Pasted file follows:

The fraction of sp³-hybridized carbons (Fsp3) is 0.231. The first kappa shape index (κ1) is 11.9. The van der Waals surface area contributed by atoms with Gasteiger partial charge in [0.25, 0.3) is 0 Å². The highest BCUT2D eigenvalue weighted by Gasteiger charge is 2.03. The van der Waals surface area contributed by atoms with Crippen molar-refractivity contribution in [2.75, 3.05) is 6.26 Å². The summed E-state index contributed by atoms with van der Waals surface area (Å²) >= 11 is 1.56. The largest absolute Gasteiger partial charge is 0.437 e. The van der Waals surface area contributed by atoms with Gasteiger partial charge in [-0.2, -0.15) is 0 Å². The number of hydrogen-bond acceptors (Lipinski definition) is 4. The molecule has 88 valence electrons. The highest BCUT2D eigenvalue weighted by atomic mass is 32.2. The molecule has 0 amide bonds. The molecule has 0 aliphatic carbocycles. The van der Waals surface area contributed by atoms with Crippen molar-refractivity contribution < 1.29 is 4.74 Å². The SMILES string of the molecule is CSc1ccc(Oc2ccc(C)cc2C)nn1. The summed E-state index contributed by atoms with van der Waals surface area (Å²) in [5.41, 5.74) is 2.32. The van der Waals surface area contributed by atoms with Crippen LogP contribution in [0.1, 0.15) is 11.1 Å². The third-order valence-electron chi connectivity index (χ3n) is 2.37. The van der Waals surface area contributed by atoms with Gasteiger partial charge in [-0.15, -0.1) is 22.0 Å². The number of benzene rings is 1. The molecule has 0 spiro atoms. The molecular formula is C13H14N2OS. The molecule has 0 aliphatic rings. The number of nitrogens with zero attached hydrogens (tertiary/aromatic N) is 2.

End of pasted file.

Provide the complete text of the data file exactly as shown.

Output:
The fraction of sp³-hybridized carbons (Fsp3) is 0.231. The first kappa shape index (κ1) is 11.9. The van der Waals surface area contributed by atoms with Gasteiger partial charge in [0.25, 0.3) is 0 Å². The highest BCUT2D eigenvalue weighted by Gasteiger charge is 2.03. The van der Waals surface area contributed by atoms with Crippen molar-refractivity contribution in [2.75, 3.05) is 6.26 Å². The summed E-state index contributed by atoms with van der Waals surface area (Å²) >= 11 is 1.56. The largest absolute Gasteiger partial charge is 0.437 e. The van der Waals surface area contributed by atoms with Gasteiger partial charge in [-0.2, -0.15) is 0 Å². The number of hydrogen-bond acceptors (Lipinski definition) is 4. The molecule has 88 valence electrons. The highest BCUT2D eigenvalue weighted by atomic mass is 32.2. The molecule has 0 amide bonds. The molecule has 0 aliphatic carbocycles. The van der Waals surface area contributed by atoms with Crippen molar-refractivity contribution < 1.29 is 4.74 Å². The SMILES string of the molecule is CSc1ccc(Oc2ccc(C)cc2C)nn1. The summed E-state index contributed by atoms with van der Waals surface area (Å²) in [5.41, 5.74) is 2.32. The van der Waals surface area contributed by atoms with Crippen LogP contribution in [0.1, 0.15) is 11.1 Å². The third-order valence-electron chi connectivity index (χ3n) is 2.37. The van der Waals surface area contributed by atoms with Gasteiger partial charge in [-0.15, -0.1) is 22.0 Å². The number of benzene rings is 1. The molecule has 0 spiro atoms. The molecular formula is C13H14N2OS. The molecule has 0 aliphatic rings. The number of nitrogens with zero attached hydrogens (tertiary/aromatic N) is 2.